Department for Environment, Food and Rural Affairs
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Asian hornet outbreak contained in Gloucestershire and Somerset

An outbreak of Asian hornets in the South West has been successfully contained by the National Bee Unit

An outbreak of Asian hornets has been successfully contained by bee inspectors who promptly tracked down and destroyed their nest in Gloucestershire.

Asian hornets were first discovered in the Tetbury area in September, but the National Bee Unit moved swiftly to find the nest and remove it.

No further live Asian hornets have been seen since the nest was treated with pesticide and removed in early October.

Two dead Asian hornets were discovered in separate locations close by in north Somerset, but no nests or live hornets have been located by inspectors and there have been no further sightings.

Nicola Spence, Defra Deputy Director for Plant and Bee Health, said:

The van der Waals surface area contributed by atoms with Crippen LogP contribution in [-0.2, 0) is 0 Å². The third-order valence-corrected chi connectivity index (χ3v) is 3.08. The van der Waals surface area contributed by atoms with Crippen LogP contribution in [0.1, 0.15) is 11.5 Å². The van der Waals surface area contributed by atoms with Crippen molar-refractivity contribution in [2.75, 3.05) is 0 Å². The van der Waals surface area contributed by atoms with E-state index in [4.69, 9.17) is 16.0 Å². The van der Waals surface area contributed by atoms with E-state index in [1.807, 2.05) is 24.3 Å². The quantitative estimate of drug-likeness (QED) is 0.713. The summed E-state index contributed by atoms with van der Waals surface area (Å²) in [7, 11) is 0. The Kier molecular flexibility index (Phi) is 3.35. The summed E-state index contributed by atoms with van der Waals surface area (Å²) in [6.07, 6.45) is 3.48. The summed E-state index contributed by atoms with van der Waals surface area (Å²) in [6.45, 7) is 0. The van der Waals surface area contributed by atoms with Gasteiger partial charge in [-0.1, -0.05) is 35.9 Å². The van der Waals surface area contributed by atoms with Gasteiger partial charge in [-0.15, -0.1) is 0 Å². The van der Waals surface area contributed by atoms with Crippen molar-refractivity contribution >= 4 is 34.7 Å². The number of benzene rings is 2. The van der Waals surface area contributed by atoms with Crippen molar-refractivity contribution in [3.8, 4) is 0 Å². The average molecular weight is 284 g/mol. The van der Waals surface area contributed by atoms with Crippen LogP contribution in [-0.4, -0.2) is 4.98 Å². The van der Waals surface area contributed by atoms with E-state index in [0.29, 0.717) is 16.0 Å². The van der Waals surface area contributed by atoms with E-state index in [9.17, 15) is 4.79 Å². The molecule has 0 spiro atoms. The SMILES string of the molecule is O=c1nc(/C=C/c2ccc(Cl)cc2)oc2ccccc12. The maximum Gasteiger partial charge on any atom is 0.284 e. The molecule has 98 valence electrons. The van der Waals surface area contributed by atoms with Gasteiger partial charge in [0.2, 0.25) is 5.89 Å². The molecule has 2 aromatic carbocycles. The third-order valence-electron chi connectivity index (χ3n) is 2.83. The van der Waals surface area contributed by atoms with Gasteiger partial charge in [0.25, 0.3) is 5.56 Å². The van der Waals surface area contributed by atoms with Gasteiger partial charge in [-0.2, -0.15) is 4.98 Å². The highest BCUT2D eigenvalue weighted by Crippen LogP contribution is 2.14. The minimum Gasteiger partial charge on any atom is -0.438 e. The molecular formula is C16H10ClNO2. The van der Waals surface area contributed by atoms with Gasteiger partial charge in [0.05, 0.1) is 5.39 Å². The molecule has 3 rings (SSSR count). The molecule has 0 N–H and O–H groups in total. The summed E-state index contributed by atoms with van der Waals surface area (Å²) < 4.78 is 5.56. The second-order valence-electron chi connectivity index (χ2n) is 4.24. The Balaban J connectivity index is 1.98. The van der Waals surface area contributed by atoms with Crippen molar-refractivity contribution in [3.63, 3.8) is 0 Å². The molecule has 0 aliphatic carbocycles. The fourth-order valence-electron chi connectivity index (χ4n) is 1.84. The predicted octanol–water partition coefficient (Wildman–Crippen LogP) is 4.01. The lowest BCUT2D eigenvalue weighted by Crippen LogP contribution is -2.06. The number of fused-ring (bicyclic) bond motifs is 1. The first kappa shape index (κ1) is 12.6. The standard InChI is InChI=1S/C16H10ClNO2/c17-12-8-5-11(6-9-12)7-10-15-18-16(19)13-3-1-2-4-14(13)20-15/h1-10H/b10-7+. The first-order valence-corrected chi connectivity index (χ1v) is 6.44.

I am pleased our well-established protocol to eradicate Asian hornets has worked so effectively.

We remain vigilant, however, and will continue to monitor the situation and encourage people to look out for any Asian hornet nests.

As winter sets in, worker Asian hornets will begin to die as they cannot survive in the cold weather. However Defra remains vigilant, working closely with the National Bee Unit and their nationwide network of bee inspectors, as well as partners APHA and Fera.

Defra’s success in locating the Asian hornet nest was thanks to its close working relationship with the National Bee Unit and the execution of the department’s well-established plan. This included imposing a three-mile surveillance zone in Gloucestershire and Somerset, with bee inspectors scouring the area, using infrared cameras and traps to track the hornets and the nest. Defra also opened a local control centre to coordinate the response between the various agencies and teams involved.

Asian hornets pose no greater risk to human health than a bee, though they are a threat to honey bee colonies, which is why Defra took quick action to identify and destroy the nest.

The species arrived in France in 2004 and is now common across large areas of Europe. It was discovered for the first time in the British Isles in Jersey and Alderney this summer.

It is possible Asian hornets could reappear in England next year and members of the public are urged to report any suspected sightings in the spring.

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